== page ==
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I'm in the middle of a redesign on the part of my current project that deals with user permissions and authorization. I have an interface named IUserPermissions that encapsulates this information.

One part of a user's permissions are the Roles which they are a member of. I'm trying not to violate the Open/Closed Principle by adding every possible role to IUserPermissions as a property like this:

interface IUserPermissions {
    bool IsAdmin { get; set; }
    bool IsDeveloper { get; set; }
    // Many more...Yuck.
}

I feel that having an interface like this would suit the OCP better:

interface IUserPermissions {
    ICollection<IRole> Roles { get; }
    bool IsInRole<T>() where T : IRole;  /* (For convenience; Would probably be
                                             implemented as an extension method) */
}
interface IRole {
    string Name { get; }
}
public class AdminRole : IRole {
    public string Name { get { return "Admin"; } }
}

Where I'm falling down is how to implement something like this. I'm using the ASP.NET Roles API as the backing store, meaning I'll be given a string[] of role names for the user. My IUserPermissions implementation would have to start with this collection of strings and somehow work backwards, then instantiate a bunch of appropriate IRoles to populate the Roles property.

This could be done by scanning the assembly for IRoles with a parameterless constructor, instantiating them, and reading their Name property, but...ugh. How can I fix this design so that I don't have to do this?

1
  • I was going to suggest having all Roles auto-register themselves on startup, but apparently that's not feasible in C#. Feel free to take a look at my question trying to figure out how to do it, and you can see my sample code I was going to include in the answer and the answer I got for how to actually make it work.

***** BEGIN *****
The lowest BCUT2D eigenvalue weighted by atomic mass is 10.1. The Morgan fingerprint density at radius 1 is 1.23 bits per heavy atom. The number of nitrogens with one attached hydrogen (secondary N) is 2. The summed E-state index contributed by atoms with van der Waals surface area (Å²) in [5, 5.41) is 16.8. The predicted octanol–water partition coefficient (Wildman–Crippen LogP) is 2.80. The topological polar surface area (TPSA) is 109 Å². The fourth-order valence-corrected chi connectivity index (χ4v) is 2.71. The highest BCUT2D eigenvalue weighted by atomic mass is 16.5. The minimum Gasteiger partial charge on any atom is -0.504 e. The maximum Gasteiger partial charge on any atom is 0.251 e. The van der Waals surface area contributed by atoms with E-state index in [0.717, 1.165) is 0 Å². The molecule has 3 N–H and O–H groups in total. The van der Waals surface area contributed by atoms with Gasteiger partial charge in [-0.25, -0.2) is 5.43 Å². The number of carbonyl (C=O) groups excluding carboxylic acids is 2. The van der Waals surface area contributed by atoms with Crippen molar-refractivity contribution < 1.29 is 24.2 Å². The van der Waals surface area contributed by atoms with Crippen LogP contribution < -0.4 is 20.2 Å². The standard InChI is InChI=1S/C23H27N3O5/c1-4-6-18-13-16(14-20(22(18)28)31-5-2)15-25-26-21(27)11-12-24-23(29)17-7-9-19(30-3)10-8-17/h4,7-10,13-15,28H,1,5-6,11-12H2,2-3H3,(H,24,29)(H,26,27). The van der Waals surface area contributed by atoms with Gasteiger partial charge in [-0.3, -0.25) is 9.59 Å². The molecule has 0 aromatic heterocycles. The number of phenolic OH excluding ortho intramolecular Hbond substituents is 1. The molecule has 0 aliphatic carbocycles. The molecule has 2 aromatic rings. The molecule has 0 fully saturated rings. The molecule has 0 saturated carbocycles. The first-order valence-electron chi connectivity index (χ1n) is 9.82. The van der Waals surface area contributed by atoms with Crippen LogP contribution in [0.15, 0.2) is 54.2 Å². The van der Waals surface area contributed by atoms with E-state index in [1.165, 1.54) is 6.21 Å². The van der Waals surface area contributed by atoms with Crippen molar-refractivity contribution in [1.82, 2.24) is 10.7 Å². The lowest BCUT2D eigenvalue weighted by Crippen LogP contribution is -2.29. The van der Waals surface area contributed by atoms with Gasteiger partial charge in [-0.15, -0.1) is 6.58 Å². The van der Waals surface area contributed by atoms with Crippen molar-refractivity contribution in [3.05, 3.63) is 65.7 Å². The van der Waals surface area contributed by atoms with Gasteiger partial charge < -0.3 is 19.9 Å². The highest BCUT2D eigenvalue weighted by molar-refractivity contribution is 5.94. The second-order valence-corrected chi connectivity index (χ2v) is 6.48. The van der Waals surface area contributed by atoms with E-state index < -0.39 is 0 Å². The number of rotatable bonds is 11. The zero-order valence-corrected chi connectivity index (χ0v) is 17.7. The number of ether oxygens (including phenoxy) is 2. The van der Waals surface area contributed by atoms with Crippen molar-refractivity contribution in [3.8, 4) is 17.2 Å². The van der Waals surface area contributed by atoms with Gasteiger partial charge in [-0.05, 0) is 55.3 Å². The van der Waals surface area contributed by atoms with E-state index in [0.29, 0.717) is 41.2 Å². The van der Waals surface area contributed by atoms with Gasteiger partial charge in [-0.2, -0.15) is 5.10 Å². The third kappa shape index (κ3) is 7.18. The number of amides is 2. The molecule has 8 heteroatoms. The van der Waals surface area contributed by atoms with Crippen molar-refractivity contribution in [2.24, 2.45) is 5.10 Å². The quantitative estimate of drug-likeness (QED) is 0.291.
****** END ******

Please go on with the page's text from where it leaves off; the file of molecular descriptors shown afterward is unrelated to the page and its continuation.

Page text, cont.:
– Bobson
    Commented Jul 12, 2013 at 20:15

3 Answers 3

3

Have you considered creating an enum with all possible roles? Sure, if in the future you require a new role to be added, you'll have to modify the enum, which would break OCP, but I honestly do not believe it is worth it to go to such lengths just to avoid something that simple.

P.S.: Plus, you can use the Enum.Parse method to populate your collection from the array of strings.

2
  • 1
    Please avoid Enum.Parse. What happens when a dev renames the enum values not knowing they're tied to DB values? I've seen the happen more than once (surprisingly). Using Enum.Parse is usually a sign the your system is more coupled than it should be.
    – MetaFight
    Commented Jul 12, 2013 at 9:35
  • 1
    @MetaFight: I'd probably use something like a [RoleNameAttribute("Admin")] annotation on each enum value to avoid that problem, but I do like this idea. Commented Jul 12, 2013 at 14:04
3

I don't know .NET buy I will explain myself with Java. You can see it as pseudocode.

You don't have to instantiate concrete roles inside the IUserPermissions implementors, nor you need have a list of all roles or role names.